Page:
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Domestic Violence

Volume 458: debated on Thursday 15 March 2007

To ask the Secretary of State for the Home Department what research he has (a) commissioned and (b) evaluated on the incidence of violence in the home inflicted on a parent by a dependent child. (126676)

The British Crime Survey (BCS) routinely provides information on the number of incidents of domestic violence in England and Wales, but this is not broken down by the relationship between the offender and the victim.

The 2004-05 and 2005-06 British Crime Surveys also included a self-completion module on intimate violence (partner abuse, family abuse, sexual assaults and stalking). This contained more detailed questions about experiences of intimate violence. Results from the 2005-06 BCS self-completion module were published in Home Office Statistical Bulletin 02/07, which included information about the prevalence of family abuse but not by children specifically.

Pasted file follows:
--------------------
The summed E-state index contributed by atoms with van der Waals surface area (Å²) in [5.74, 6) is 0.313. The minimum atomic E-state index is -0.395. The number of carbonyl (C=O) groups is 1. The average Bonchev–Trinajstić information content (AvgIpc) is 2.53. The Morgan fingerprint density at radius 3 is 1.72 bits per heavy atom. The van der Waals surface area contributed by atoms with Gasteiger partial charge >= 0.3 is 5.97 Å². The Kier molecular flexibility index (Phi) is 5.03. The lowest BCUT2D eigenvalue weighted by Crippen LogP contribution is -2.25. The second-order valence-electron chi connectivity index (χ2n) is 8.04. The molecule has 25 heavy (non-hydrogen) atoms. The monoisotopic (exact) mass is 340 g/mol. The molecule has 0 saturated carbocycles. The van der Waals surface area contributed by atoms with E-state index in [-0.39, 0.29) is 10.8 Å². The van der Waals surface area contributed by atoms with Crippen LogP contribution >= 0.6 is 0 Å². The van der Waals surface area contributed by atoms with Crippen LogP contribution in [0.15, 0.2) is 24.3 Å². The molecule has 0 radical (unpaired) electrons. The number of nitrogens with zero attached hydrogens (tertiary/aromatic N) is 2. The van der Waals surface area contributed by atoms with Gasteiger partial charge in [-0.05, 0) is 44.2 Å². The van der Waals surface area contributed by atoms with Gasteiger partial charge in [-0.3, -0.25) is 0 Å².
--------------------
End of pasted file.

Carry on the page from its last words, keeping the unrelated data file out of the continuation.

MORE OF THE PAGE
According to the 2005-06 BCS, 12 per cent. of women and 9 per cent. of men had experienced family abuse (non-physical abuse, threats and/or violence by a parent, step-parent or other family member) since the age of 16. 3 per cent. of women and 2 per cent. of men reported having experienced family abuse in the 12 months prior to their interview.

The Offending Crime and Justice Survey (OCJS) provides information about the prevalence of offending among the general population. In the survey, if someone reports that they have committed an assault in the last 12 months, they are then asked about their relationship to the victim. According to the latest OCJS figures, taken from the 2005 survey, in 3 per cent. of incidents of assaults by 10 to 25-year-olds, the victims are the parents of the offender. Details for dependent children are not available.